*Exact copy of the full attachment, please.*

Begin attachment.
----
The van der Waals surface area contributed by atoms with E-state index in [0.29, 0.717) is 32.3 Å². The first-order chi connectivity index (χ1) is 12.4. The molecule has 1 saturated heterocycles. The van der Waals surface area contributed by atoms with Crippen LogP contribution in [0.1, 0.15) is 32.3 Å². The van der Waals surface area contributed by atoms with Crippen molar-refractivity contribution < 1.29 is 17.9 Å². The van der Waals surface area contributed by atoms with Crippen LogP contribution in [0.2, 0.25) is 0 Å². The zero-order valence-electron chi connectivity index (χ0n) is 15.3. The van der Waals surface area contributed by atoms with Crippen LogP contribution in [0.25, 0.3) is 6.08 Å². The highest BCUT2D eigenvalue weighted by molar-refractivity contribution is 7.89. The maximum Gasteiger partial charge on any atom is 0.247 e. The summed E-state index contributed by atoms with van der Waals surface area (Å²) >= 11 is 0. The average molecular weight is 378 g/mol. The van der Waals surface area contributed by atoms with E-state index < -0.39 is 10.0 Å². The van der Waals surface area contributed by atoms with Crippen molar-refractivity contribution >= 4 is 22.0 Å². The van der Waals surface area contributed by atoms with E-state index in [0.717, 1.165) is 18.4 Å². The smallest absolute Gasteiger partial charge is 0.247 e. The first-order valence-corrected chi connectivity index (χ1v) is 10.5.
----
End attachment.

The van der Waals surface area contributed by atoms with E-state index in [0.29, 0.717) is 32.3 Å². The first-order chi connectivity index (χ1) is 12.4. The molecule has 1 saturated heterocycles. The van der Waals surface area contributed by atoms with Crippen LogP contribution in [0.1, 0.15) is 32.3 Å². The van der Waals surface area contributed by atoms with Crippen molar-refractivity contribution < 1.29 is 17.9 Å². The van der Waals surface area contributed by atoms with Crippen LogP contribution in [0.2, 0.25) is 0 Å². The zero-order valence-electron chi connectivity index (χ0n) is 15.3. The van der Waals surface area contributed by atoms with Crippen LogP contribution in [0.25, 0.3) is 6.08 Å². The highest BCUT2D eigenvalue weighted by molar-refractivity contribution is 7.89. The maximum Gasteiger partial charge on any atom is 0.247 e. The summed E-state index contributed by atoms with van der Waals surface area (Å²) >= 11 is 0. The average molecular weight is 378 g/mol. The van der Waals surface area contributed by atoms with E-state index < -0.39 is 10.0 Å². The van der Waals surface area contributed by atoms with Crippen molar-refractivity contribution >= 4 is 22.0 Å². The van der Waals surface area contributed by atoms with E-state index in [0.717, 1.165) is 18.4 Å². The smallest absolute Gasteiger partial charge is 0.247 e. The first-order valence-corrected chi connectivity index (χ1v) is 10.5.